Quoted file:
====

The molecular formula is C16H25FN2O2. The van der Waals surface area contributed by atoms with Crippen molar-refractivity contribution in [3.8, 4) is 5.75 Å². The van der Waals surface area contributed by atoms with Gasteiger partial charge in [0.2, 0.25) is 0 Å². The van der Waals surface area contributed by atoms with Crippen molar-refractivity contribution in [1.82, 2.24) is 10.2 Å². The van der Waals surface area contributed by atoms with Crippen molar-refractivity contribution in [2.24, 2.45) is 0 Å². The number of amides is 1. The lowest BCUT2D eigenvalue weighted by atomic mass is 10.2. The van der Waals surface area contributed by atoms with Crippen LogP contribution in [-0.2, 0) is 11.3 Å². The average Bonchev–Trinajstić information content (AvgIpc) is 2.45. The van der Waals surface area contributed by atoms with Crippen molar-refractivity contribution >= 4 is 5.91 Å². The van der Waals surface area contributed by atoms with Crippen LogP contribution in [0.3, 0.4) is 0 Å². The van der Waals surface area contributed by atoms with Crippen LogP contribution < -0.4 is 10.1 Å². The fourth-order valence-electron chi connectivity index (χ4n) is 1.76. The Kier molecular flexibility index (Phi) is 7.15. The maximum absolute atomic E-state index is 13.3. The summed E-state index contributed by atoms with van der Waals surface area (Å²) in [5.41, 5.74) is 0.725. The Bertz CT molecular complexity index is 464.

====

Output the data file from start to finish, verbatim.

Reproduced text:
The molecular formula is C16H25FN2O2. The van der Waals surface area contributed by atoms with Crippen molar-refractivity contribution in [3.8, 4) is 5.75 Å². The van der Waals surface area contributed by atoms with Gasteiger partial charge in [0.2, 0.25) is 0 Å². The van der Waals surface area contributed by atoms with Crippen molar-refractivity contribution in [1.82, 2.24) is 10.2 Å². The van der Waals surface area contributed by atoms with Crippen molar-refractivity contribution in [2.24, 2.45) is 0 Å². The number of amides is 1. The lowest BCUT2D eigenvalue weighted by atomic mass is 10.2. The van der Waals surface area contributed by atoms with Crippen LogP contribution in [-0.2, 0) is 11.3 Å². The average Bonchev–Trinajstić information content (AvgIpc) is 2.45. The van der Waals surface area contributed by atoms with Crippen molar-refractivity contribution >= 4 is 5.91 Å². The van der Waals surface area contributed by atoms with Crippen LogP contribution in [0.3, 0.4) is 0 Å². The van der Waals surface area contributed by atoms with Crippen LogP contribution < -0.4 is 10.1 Å². The fourth-order valence-electron chi connectivity index (χ4n) is 1.76. The Kier molecular flexibility index (Phi) is 7.15. The maximum absolute atomic E-state index is 13.3. The summed E-state index contributed by atoms with van der Waals surface area (Å²) in [5.41, 5.74) is 0.725. The Bertz CT molecular complexity index is 464.